Therapy can often last many years, and the results can be slow in coming, offering gradual or incremental benefits to the patient. Our fast paced, quick fix society has no time for lengthy therapy sessions that tend to cost a hundred (if not several hundred) dollars per sessions. Pharmaceutical companies are no strangers to these phenomenon looking to offer that oh-so-desired quick fix solution in the form of a magical pill that will solve all your problems. Part of this effect is conducted by marketing departments seeking to further displace the psychiatrist in favour of having primary care physicians dispense anti-depressant drugs, or even diagnosing and treating bi-polar disorder. However, despite French philosopher Michel Foucualt’s warning against the dubious sciences (psychiatry being one of them), we ought to proceed with caution when it comes to accepting a script for a physician for mental disorders.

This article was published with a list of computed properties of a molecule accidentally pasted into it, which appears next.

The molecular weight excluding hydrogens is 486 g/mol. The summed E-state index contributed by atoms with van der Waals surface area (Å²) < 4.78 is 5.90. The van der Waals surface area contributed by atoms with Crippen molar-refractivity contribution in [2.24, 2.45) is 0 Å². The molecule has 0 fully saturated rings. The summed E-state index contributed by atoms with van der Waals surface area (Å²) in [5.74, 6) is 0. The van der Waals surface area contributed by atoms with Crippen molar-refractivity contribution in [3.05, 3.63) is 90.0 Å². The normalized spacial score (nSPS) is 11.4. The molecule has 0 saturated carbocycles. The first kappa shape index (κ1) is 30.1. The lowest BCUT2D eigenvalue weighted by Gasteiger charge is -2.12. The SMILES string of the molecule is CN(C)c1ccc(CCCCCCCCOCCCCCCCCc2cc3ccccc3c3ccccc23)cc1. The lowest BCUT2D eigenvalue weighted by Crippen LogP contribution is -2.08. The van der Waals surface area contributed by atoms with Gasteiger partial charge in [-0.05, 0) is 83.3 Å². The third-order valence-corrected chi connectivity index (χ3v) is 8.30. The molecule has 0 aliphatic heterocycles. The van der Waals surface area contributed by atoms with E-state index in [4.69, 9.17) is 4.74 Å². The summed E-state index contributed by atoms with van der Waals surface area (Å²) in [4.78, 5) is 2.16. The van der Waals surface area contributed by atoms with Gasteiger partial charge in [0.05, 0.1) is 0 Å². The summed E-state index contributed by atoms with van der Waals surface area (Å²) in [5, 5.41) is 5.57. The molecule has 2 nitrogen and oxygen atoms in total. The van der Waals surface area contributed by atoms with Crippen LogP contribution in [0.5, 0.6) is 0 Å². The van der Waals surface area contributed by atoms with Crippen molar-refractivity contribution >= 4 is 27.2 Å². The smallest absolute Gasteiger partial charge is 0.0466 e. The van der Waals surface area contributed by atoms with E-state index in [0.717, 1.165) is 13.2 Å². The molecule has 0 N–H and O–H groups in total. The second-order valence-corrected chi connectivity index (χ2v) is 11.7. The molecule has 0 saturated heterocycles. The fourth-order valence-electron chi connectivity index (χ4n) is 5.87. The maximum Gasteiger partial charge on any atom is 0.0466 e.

Transferring prescription-writing responsibilities to primary care physicians should be proceeded with extreme caution, and perhaps a healthy dose skepticism. Our primary care physicians training is broad, and there is a reason why when it comes to specialized aliments, those physicians transfer responsibility to other medical professionals. It is precisely this kind of referral system that pharmaceutical companies want to bypass, but when their motives are driven by increased profits and market share, and not the well-being of patients, we should resist the urge to run head-long into our doctors office demanding a script for the latest-and-greatest little green and white pill that will solve all our problems.